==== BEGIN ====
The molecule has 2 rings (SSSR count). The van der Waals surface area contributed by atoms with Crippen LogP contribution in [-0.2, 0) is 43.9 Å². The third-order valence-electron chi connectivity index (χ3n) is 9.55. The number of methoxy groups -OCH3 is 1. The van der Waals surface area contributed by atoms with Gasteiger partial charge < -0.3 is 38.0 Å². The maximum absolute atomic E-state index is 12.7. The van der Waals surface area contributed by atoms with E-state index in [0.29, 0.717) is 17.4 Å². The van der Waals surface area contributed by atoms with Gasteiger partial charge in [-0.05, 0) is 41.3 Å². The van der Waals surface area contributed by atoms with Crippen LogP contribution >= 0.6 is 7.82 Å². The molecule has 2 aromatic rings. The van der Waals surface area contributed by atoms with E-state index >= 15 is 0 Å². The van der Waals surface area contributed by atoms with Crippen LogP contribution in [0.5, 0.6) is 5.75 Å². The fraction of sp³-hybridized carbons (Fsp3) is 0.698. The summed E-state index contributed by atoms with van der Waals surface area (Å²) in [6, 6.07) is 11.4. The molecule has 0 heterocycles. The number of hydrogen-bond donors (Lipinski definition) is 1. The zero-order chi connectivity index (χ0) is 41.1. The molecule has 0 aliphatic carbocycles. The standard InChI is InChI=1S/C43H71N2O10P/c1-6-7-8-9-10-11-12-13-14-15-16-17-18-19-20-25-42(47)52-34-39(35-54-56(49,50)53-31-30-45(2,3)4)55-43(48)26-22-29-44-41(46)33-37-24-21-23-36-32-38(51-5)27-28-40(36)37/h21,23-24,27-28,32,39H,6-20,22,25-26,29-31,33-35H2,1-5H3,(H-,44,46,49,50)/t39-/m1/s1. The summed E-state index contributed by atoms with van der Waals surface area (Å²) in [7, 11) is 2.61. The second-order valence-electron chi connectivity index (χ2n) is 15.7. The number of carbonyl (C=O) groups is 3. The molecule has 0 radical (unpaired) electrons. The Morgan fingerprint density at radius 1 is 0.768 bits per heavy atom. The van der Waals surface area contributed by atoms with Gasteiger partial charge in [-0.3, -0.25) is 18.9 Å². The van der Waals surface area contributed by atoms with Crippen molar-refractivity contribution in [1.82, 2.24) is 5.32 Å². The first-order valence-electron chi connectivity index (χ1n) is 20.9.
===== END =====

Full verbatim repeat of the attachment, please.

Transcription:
The molecule has 2 rings (SSSR count). The van der Waals surface area contributed by atoms with Crippen LogP contribution in [-0.2, 0) is 43.9 Å². The third-order valence-electron chi connectivity index (χ3n) is 9.55. The number of methoxy groups -OCH3 is 1. The van der Waals surface area contributed by atoms with Gasteiger partial charge < -0.3 is 38.0 Å². The maximum absolute atomic E-state index is 12.7. The van der Waals surface area contributed by atoms with E-state index in [0.29, 0.717) is 17.4 Å². The van der Waals surface area contributed by atoms with Gasteiger partial charge in [-0.05, 0) is 41.3 Å². The van der Waals surface area contributed by atoms with Crippen LogP contribution >= 0.6 is 7.82 Å². The molecule has 2 aromatic rings. The van der Waals surface area contributed by atoms with E-state index >= 15 is 0 Å². The van der Waals surface area contributed by atoms with Crippen LogP contribution in [0.5, 0.6) is 5.75 Å². The fraction of sp³-hybridized carbons (Fsp3) is 0.698. The summed E-state index contributed by atoms with van der Waals surface area (Å²) in [6, 6.07) is 11.4. The molecule has 0 heterocycles. The number of hydrogen-bond donors (Lipinski definition) is 1. The zero-order chi connectivity index (χ0) is 41.1. The molecule has 0 aliphatic carbocycles. The standard InChI is InChI=1S/C43H71N2O10P/c1-6-7-8-9-10-11-12-13-14-15-16-17-18-19-20-25-42(47)52-34-39(35-54-56(49,50)53-31-30-45(2,3)4)55-43(48)26-22-29-44-41(46)33-37-24-21-23-36-32-38(51-5)27-28-40(36)37/h21,23-24,27-28,32,39H,6-20,22,25-26,29-31,33-35H2,1-5H3,(H-,44,46,49,50)/t39-/m1/s1. The summed E-state index contributed by atoms with van der Waals surface area (Å²) in [7, 11) is 2.61. The second-order valence-electron chi connectivity index (χ2n) is 15.7. The number of carbonyl (C=O) groups is 3. The molecule has 0 radical (unpaired) electrons. The Morgan fingerprint density at radius 1 is 0.768 bits per heavy atom. The van der Waals surface area contributed by atoms with Gasteiger partial charge in [-0.3, -0.25) is 18.9 Å². The van der Waals surface area contributed by atoms with Crippen molar-refractivity contribution in [1.82, 2.24) is 5.32 Å². The first-order valence-electron chi connectivity index (χ1n) is 20.9.